Amid the bustle of Hollywood Boulevard stand two monuments to the silver screen. One, the TCL Chinese Theatre, oozes with history— imported Chinese stone lions, a 90-foot-tall copper roof, and concrete blocks that bear the handprints of Hollywood luminaries from years gone by each memorialize the celebrated role the building has played in Hollywood for more than eight decades.
Next door, Chinese 6 Theatres is a tribute to the cutting-edge. Six theaters, some with 3D capability, immerse viewers in ultra-realistic picture and sound better than sitting inside Steven Spielberg's android brain. Beyond the plush theater seating, a bar slings cocktails for in-movie sipping and a restaurant serves a full menu for cravings after the show. The service schedule varies for the bar and the restaurant but both will be open during Summer 2013. Whether they opt for the historic cinema or the ultramodern theater, visitors can catch a full slate of acclaimed new releases on their chosen big screen.
The storied history of TCL Chinese Theatre rivals those of the more than 200 celebrities whose handprints, footprints, and autographs are cemented into the theater's forecourt. Erected in 1927 and declared a historical and cultural landmark in 1968, the iconic theater stages movie screenings, premieres, events, and red-carpet ceremonies. Today, moviegoers walking through the theater's main courtyard can revel in the same opulence of those 1920s screen idols, craning their necks upward to take in the looming pagoda that frames the entrance. Inside, the theater's original 1927 screen towers high above the plush red-velvet seats, surrounded by wooden panels that rise to a ceiling with flowing Chinese-style drawings. This classic Hollywood setting is one of the reasons why the theater, in an echo of its origins, hosts celebrity-studded premieres, such as the 2012 opening for Life of Pi and the 2013 opening for Beautiful Creatures.
Formed in 2001 by producers and ardent horror buffs Rachel Belofsky and Ross Martin, Screamfest gives the corn-syrup-drenched cleavers of future visionaries a chance to shine while talking shop with the legends of the genre. On Saturday, October 20, Dread Central's Sean Decker moderates a Q&A with John Carpenter following a screening of his underrated 1989 film Prince of Darkness. Viewers can also take in an early screening of the wintry abduction thriller The Factory, starring John Cusack. Bruce Spaulding Fuller and Kurt Carley, protégés of the late Stan Winston, are also on hand to impart the fine art of sallow skin and faux viscera during a zombie-makeup demo on Saturday, October 13. Throughout the weeklong festival, dozens of features and short films from future Hitchcocks turn the theater's projected air blood red and shadow black as they compete for the gold-skull trophy. Will Ryan Haysom's neo-giallo short Yellow beat out JessiGotta's Anniversary Dinner, a zombie-apocalyptic commentary on the War on Terror that centers on a marriage gone necrotic? Will the haunting atmosphere and Del Toro–esque mythological flourishes of Aleksander Nordaas's Thale win out over the primal childhood terrors of Steven C. Miller's Under the Bed? The winners will be announced during the closing party and awards ceremony on Saturday, October 20, with all winners receiving an encore screening on Sunday. The runner-up films will be picked off one by one and torn apart in creative ways by an unstoppable, chainsaw-wielding line editor.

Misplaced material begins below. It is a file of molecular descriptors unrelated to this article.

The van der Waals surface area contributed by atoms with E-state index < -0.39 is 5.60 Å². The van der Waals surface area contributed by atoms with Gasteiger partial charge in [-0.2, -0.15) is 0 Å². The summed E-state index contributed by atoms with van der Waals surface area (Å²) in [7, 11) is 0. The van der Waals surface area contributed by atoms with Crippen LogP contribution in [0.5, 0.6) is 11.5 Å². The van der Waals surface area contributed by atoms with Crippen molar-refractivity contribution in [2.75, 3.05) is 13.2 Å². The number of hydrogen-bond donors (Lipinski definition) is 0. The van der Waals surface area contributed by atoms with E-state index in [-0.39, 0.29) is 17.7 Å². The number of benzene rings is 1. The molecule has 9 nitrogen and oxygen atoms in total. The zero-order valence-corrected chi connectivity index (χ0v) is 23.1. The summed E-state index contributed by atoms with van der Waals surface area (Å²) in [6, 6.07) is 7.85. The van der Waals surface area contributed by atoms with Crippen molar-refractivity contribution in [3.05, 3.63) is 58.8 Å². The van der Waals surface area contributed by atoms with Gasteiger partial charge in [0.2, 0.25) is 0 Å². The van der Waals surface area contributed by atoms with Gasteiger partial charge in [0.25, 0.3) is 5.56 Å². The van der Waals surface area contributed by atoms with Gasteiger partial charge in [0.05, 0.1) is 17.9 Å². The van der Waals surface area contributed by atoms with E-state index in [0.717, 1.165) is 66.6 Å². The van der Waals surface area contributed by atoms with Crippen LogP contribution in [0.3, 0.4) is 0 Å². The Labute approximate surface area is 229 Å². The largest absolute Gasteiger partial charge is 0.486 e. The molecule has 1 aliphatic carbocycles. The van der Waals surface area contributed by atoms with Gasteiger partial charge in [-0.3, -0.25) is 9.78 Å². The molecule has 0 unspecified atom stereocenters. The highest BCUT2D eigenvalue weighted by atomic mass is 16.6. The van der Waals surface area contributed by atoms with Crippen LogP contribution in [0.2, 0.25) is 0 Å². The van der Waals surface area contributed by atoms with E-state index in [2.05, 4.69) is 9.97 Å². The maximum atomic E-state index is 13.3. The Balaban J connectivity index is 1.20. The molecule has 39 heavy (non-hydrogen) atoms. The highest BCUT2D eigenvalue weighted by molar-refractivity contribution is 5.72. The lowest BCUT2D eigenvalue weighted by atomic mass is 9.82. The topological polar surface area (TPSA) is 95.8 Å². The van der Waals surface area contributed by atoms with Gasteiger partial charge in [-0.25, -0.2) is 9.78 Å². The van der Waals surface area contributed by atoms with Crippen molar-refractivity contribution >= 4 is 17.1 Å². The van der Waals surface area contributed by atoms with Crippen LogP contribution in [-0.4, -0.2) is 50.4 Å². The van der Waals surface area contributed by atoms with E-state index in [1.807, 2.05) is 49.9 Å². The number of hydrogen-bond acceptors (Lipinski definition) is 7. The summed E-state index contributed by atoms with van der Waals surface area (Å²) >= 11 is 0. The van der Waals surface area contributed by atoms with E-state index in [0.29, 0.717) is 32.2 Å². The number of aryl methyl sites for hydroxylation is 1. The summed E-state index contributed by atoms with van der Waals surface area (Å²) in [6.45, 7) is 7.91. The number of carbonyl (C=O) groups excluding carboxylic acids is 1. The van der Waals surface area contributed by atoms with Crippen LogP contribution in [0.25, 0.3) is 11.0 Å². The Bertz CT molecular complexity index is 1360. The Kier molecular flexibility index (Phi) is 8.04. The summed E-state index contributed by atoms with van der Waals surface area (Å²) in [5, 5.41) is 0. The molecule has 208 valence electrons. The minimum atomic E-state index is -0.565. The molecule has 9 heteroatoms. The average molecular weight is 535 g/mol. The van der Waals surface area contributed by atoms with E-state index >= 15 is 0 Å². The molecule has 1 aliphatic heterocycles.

Originally built in the late 1800s as a vaudeville theater and then seeing time as a German film theater in the 1950s, today Bogart’s stands as a portal to a world of live music. Six bars stand at the ready to keep rocking bodies hydrated, and three concert-viewing levels ensure pristine sightlines so that lead singers can have midconcert staring contests with anyone they choose.